The Client Server Architecture is one of the most popular architectures used. It’s best used when security aspects are an important part of the problem, and when multiple users need to access common information and common applications.
It is a distributed architecture that allows us to partition workloads between the providers of the service and service requestors. The service provider is called a server, and the service consumer is called a client. A server listens for requests and services them as clients request them.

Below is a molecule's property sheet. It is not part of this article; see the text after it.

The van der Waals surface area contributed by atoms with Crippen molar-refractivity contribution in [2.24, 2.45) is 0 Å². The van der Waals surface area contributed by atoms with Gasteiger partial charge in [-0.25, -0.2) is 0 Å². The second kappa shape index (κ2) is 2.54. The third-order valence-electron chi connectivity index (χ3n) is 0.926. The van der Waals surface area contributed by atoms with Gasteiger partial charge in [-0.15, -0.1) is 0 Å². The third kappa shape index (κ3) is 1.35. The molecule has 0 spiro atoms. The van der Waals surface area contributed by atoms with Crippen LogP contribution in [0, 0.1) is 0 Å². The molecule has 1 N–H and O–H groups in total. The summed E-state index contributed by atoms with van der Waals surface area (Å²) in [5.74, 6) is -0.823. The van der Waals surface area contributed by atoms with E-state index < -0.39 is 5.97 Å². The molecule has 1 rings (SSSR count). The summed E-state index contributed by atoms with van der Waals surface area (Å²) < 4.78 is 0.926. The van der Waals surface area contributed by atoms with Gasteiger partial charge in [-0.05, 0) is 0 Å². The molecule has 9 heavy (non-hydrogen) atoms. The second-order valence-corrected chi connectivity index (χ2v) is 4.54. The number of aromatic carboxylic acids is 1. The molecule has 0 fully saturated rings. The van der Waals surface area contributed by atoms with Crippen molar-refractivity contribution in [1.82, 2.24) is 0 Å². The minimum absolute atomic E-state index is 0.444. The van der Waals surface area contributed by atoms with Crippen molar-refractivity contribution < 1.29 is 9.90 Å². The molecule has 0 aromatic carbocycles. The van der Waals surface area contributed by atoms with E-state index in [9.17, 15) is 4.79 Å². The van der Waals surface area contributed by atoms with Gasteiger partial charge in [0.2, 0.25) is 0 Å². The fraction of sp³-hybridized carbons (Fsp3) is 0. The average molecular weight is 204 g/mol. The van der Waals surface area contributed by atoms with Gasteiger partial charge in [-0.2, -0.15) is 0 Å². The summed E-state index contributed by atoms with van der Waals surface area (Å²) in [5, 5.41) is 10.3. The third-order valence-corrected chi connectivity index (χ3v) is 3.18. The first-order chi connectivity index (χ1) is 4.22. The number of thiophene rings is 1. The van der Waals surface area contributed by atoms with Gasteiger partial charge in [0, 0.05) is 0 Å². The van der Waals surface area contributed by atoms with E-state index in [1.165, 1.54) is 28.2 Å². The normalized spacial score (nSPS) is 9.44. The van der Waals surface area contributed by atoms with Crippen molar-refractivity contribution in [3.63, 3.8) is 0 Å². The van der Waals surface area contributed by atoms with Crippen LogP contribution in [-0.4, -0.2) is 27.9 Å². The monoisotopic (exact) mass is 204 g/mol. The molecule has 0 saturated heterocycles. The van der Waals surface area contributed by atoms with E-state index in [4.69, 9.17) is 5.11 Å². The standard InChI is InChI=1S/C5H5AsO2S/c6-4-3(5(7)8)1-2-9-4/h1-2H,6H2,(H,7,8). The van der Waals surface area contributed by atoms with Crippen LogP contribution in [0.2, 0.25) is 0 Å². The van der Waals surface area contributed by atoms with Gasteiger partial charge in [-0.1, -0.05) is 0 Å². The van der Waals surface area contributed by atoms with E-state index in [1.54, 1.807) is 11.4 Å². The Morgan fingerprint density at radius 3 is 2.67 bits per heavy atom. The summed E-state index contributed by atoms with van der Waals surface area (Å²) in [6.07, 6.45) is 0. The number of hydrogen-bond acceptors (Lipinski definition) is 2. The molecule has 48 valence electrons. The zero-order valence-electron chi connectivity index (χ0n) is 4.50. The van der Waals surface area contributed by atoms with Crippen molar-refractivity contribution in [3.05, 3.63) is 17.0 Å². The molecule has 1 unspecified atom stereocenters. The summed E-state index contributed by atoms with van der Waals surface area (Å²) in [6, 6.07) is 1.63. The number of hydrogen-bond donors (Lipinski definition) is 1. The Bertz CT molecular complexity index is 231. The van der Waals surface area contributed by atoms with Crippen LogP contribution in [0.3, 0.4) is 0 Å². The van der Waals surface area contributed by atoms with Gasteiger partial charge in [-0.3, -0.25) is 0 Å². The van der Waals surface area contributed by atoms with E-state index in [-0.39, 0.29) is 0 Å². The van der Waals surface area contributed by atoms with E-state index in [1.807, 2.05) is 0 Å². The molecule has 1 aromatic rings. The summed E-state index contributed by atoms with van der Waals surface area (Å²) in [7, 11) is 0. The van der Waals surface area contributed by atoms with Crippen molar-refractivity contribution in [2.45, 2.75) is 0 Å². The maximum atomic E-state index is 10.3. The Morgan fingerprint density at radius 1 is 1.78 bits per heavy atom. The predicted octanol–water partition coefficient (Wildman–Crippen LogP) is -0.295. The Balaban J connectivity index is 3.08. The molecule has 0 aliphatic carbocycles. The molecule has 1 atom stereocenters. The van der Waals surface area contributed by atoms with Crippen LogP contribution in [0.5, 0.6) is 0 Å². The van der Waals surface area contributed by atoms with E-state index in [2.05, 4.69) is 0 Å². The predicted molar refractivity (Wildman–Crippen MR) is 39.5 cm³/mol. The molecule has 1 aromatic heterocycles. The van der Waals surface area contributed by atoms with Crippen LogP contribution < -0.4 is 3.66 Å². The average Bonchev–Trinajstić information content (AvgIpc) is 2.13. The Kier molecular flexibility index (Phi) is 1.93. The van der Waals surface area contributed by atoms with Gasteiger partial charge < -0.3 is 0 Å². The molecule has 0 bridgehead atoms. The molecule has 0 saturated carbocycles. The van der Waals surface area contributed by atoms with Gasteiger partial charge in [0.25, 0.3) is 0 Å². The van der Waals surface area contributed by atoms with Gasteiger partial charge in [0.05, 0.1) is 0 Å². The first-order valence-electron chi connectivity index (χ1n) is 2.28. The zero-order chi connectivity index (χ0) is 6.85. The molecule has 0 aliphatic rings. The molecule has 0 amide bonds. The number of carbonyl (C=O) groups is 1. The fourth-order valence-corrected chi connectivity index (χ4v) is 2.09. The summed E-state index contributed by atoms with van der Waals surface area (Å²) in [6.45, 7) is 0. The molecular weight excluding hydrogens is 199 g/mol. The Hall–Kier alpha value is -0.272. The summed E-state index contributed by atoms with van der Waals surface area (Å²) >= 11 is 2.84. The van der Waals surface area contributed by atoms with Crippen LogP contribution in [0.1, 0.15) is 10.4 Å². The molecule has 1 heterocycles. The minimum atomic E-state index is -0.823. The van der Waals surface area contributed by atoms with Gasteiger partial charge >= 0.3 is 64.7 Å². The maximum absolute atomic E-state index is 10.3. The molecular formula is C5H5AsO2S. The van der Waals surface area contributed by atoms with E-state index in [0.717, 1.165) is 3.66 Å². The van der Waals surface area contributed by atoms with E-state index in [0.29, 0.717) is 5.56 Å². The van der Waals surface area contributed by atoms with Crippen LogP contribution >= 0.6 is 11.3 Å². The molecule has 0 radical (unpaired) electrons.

The client has to be relatively smart to know how to send and receive requests – they are essentially linked to the server by request/reply connectors.
The client server architecture is usually used best when there’s a need for a cohesive end-to-end process that all users need to use and access. For the most part, everything needs to be centralized on a server.
The biggest disadvantage of this architecture is that servers are expensive to purchase and manage and they are difficult to scale up to a large enough size if growth is expected. Layered Architecture or n-Tier is often a better long-term choice.
The client server architecture is often used for online applications like email, file sharing, or even banking.